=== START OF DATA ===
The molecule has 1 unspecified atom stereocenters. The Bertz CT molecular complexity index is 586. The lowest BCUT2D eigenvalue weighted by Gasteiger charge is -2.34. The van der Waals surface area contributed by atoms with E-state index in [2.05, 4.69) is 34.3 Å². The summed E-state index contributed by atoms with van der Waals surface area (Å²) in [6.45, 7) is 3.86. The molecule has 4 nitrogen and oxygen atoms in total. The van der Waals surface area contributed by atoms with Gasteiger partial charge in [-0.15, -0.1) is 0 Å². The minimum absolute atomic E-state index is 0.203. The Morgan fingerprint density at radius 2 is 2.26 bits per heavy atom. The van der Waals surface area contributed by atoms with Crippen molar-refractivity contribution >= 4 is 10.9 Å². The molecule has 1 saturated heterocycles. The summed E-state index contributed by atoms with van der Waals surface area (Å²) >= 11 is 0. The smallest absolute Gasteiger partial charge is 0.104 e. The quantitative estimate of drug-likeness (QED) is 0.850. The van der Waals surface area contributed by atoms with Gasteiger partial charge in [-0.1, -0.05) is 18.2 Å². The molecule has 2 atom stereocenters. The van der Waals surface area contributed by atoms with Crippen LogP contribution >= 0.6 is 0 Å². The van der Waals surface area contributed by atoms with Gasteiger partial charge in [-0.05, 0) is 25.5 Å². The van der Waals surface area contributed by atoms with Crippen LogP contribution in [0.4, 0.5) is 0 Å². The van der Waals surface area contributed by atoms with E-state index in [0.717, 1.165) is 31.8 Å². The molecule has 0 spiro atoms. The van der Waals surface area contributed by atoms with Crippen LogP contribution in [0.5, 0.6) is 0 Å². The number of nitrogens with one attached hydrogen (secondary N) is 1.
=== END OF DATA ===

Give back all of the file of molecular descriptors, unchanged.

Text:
The molecule has 1 unspecified atom stereocenters. The Bertz CT molecular complexity index is 586. The lowest BCUT2D eigenvalue weighted by Gasteiger charge is -2.34. The van der Waals surface area contributed by atoms with E-state index in [2.05, 4.69) is 34.3 Å². The summed E-state index contributed by atoms with van der Waals surface area (Å²) in [6.45, 7) is 3.86. The molecule has 4 nitrogen and oxygen atoms in total. The van der Waals surface area contributed by atoms with Gasteiger partial charge in [-0.15, -0.1) is 0 Å². The minimum absolute atomic E-state index is 0.203. The Morgan fingerprint density at radius 2 is 2.26 bits per heavy atom. The van der Waals surface area contributed by atoms with Crippen molar-refractivity contribution >= 4 is 10.9 Å². The molecule has 1 saturated heterocycles. The summed E-state index contributed by atoms with van der Waals surface area (Å²) >= 11 is 0. The smallest absolute Gasteiger partial charge is 0.104 e. The quantitative estimate of drug-likeness (QED) is 0.850. The van der Waals surface area contributed by atoms with Gasteiger partial charge in [-0.1, -0.05) is 18.2 Å². The molecule has 2 atom stereocenters. The van der Waals surface area contributed by atoms with Crippen LogP contribution >= 0.6 is 0 Å². The van der Waals surface area contributed by atoms with Gasteiger partial charge in [-0.05, 0) is 25.5 Å². The van der Waals surface area contributed by atoms with Crippen LogP contribution in [0.4, 0.5) is 0 Å². The van der Waals surface area contributed by atoms with E-state index in [0.717, 1.165) is 31.8 Å². The molecule has 0 spiro atoms. The van der Waals surface area contributed by atoms with Crippen LogP contribution in [0.5, 0.6) is 0 Å². The number of nitrogens with one attached hydrogen (secondary N) is 1.